It will turn out the Nonomiyas’ biological son lives with a tinkering shopkeeper in the outskirts of the small town of the hospital where Midori insisted to have their first child because that was where she was born. “This is pathetic,” comments Ryota, as they pull up to the shop with its aging storefront. Yudai Saiki (Rirî Furankî) is a man with seemingly little ambition and already has three children with his take-charge wife, Yukari (Yôko Maki). It will turn out the eldest and tallest of all the kids is Ryosuke (Isao Natsuyagi), who originally belonged to the Nonomiyas.
The families agree to have meetings and introduce the boys to one another. Yudai makes sure to collect receipts so the hospital picks up the tab for meals (and maybe indulges in a little extra). Ryota, meanwhile, plots with a lawyer to take custody of both boys. The fact that Yudai puts an end to Ryota’s plans with a slap reveals Kore-eda’s brilliant sense to present powerful “statement” moments that undo many a complex ploy, and this film has many such powerful, blink-of-an-eye moments of resonance that pitch the plot along, despite what some may think is an indulgent two-hour run time.
Ultimately, this film finds a way to tug at your heartstrings in a beautiful, stirring, multi-layered manner that speaks to undeniable bonds of family despite what might seem like a contrived situation. It’s a crowd-pleaser of a film, so it’s no wonder it won the jury prize at last year’s Cannes Film Festival. But it doesn’t only go for the gut. It examines a complex relationship between fathers and sons and the cycle of behavior often inherited and passed along in families. Though Ryota may sound villainous, Kore-eda, who also wrote the script, fleshes him out to make him as sympathetic as his own, saucer-eyed, innocent of a “son,” little Keita.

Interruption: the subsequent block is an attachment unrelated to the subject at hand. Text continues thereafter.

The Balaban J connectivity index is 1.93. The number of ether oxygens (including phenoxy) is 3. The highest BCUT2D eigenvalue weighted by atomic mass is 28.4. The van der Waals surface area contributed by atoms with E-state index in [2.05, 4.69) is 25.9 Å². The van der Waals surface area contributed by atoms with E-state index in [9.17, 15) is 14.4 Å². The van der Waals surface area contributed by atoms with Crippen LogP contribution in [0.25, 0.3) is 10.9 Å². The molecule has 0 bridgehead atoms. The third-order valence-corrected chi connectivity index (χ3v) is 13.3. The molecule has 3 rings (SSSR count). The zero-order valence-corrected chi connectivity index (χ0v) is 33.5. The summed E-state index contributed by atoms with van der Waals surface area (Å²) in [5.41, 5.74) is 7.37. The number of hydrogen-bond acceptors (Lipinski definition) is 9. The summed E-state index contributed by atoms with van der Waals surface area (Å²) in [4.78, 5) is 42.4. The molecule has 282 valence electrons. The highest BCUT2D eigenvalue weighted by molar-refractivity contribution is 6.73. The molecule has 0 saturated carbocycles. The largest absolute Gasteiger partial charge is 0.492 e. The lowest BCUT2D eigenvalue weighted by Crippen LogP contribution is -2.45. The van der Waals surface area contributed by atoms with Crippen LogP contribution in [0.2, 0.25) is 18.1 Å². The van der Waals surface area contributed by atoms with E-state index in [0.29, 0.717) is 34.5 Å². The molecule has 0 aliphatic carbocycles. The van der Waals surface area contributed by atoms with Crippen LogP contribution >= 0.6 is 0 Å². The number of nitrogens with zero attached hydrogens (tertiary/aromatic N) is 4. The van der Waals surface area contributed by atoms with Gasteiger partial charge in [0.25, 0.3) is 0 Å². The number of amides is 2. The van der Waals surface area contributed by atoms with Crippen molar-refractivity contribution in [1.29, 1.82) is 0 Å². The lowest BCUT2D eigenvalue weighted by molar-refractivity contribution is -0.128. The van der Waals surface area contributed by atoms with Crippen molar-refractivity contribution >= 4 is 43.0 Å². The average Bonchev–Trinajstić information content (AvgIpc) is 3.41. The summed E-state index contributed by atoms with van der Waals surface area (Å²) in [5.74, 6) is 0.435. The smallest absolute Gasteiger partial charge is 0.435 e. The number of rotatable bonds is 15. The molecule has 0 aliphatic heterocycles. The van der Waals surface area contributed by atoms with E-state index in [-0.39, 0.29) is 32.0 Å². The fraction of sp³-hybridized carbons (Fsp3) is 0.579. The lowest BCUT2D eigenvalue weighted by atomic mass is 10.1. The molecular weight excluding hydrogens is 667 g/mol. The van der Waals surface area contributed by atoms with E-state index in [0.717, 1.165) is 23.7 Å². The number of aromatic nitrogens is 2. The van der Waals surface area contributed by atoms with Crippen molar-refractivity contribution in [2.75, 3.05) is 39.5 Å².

Speaking to the power of the writing and pacing of the film, the majority of Like Father, Like Son’s best moments lie in short, revealing scenes that present telling behaviors of all those involved. The film opens and closes with some sentimental, spare piano melodies (in ironic contrast to Keita’s playing) and moments of over-explicating dialogue, but it’s easily forgiven, as the film goes on to explore the relationship on several, organic scenes without scoring. For much of the film, Like Father, Like Son looks deep within family, defying notions of sentimentality. Its greatness lies in the purest moments of raw, relatable family drama that pile up like neat bricks in a wall that will either unite these people or divide them.
Like Father, Like Son runs 121 minutes, is in Japanese with English subtitles and is not rated (nothing offensive about it). It’s now probably at a theater near you (visit the film’s official site linked at the top of this review). In South Florida, it has already opened at the Miami Beach Cinematheque and the Bill Cosford Cinema on Friday, Feb. 21. The following week, starting Feb. 28, it expands to the MDCulture Art Cinema at Koubek Theater. IFC sent me a DVD screener for the purposes of this review.